Lindas Iced Tea to Perfection

Posted: Updated:

PHOENIX - When my family moved to Arizona years ago, I remember many sights new to a Chicago girl like myself.  And, one of those was something little, but funny to me.  On most block, backyard walls (also an oddity, no one in the Midwest had fences back then) sat a large jar in varying shades of amber with tea bag strings hanging off the sides.  I learned that it was a desert method of making iced tea – they called it Sun Tea and I’ve probably consumed literally gallons of it.

Now, as I researched this topic, I found – or rather couldn’t find – many of those tea-brewing jars atop fences these days.  It must be that we are using our fancy coffee or tea makers to produce our iced tea or we’re simply buying it by the gallon.

Regardless, I had to try it out again and make some good old Sun Tea and see how it stacked up to other types of brewing.

I found three basic methods of making the perfect pitcher of iced tea. I didn’t even consider an electric iced tea maker, by the way – wanted this to be an old-school, inexpensive project.

So, I started with the most basic type of tea bag – nothing fancy or special for iced tea.  A $3.99 box of 100 store generic black tea bags.  Enough for at least 10 batches of iced tea – a real bargain.

Here are the three methods and what they produced.  Plus, some “recipe” guidelines to mix it up a bit and add a little zing to your tea.

Hot Brew
This is the old standby – produces strong, fast but slightly cloudy iced tea.
Bring 8 cups of water to a simmer.  Remove from the heat and add 6 tea bags.  Let steep for 4-5 minutes until as strong as you like.  Remove the tea bags, let cool and transfer to a pitcher, cover and plop in the fridge.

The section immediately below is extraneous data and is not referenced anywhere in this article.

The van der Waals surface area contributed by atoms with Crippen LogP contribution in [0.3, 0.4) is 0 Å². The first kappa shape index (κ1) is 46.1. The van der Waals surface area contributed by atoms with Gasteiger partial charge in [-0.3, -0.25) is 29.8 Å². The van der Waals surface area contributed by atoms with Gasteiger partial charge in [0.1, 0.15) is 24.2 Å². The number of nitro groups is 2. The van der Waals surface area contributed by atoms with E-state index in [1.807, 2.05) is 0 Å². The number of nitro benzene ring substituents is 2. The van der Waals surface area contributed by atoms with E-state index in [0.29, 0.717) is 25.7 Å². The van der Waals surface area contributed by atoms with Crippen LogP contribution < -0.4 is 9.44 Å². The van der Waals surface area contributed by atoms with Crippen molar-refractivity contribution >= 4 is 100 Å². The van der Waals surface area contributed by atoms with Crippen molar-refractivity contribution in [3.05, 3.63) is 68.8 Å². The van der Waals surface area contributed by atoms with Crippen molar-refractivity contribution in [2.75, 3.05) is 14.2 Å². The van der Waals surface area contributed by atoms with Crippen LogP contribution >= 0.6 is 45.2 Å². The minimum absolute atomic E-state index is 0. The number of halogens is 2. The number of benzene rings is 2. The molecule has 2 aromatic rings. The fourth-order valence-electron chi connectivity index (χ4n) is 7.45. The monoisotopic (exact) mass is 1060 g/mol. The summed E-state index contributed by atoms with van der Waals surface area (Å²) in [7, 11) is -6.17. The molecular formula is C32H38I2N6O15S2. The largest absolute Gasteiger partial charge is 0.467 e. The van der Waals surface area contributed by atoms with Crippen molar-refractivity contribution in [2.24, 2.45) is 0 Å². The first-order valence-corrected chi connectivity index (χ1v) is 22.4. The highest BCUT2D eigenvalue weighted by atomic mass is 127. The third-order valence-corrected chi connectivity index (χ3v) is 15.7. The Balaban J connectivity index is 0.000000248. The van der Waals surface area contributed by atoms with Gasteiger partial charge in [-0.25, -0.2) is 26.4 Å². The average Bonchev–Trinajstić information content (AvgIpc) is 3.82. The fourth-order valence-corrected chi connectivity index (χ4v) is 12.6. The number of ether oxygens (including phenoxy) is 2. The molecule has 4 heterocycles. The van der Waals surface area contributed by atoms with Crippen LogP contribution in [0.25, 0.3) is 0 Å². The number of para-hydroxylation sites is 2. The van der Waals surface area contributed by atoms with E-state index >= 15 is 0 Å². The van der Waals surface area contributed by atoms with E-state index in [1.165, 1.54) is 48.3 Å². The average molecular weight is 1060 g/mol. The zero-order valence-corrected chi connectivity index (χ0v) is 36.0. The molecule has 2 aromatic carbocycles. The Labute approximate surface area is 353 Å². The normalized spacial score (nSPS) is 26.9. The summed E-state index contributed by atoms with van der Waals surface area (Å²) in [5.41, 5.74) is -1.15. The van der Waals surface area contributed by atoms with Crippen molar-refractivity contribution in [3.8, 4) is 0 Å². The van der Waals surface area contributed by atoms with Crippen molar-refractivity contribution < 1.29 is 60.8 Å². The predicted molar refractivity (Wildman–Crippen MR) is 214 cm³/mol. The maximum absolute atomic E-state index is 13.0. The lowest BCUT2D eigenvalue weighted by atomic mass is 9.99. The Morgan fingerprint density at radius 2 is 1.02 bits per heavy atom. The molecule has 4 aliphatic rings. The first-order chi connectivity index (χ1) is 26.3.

Cold Brew
This is much slower but produces smooth, subtle tasting iced tea without a bit of cloudiness.
Combine 8 cups of cold water and 10 tea bags in a pitcher.  Cover and refrigerate 15 to 36 hours until as strong as you like.  Remove bags and enjoy.  This was my favorite method if you have the time.

Sun Tea
This is my old-Arizona stand-by.  Still really good and sort of a combination of the two.  Place 8 cups of water and 10 tea bags into a big jar.  Set in the summer sun and let brew all day.  Remember to bring it in at night and remove tea bags before refrigerating.

Now let’s fancy it up.  Here are some homemade solutions to high-priced restaurant iced tea concoctions:

Southern Sweet Tea
85% iced tea with 15% simple syrup
Simple syrup:
¾ cup water
¾ cup sugar
Combine in a saucepan and heat until sugar dissolves and water is simmering.  Let cool and add to tea or lemonade.  This sweetens a cool liquid evenly without any graininess.

Thai Iced Tea
95% Iced Tea
5% sweetened condensed milk

Arnold Palmer
50% Iced Tea
50% Lemonade

Boston Iced Tea
50% Iced Tea
50% Cranberry Juice.

The bottom line is that delicious iced tea is cheap and easy.  I found it a great solution to buying it by the bottle.  And nothing says summer like opening your fridge to a cool, crisp pitcher of homemade iced tea.


Live and Learn.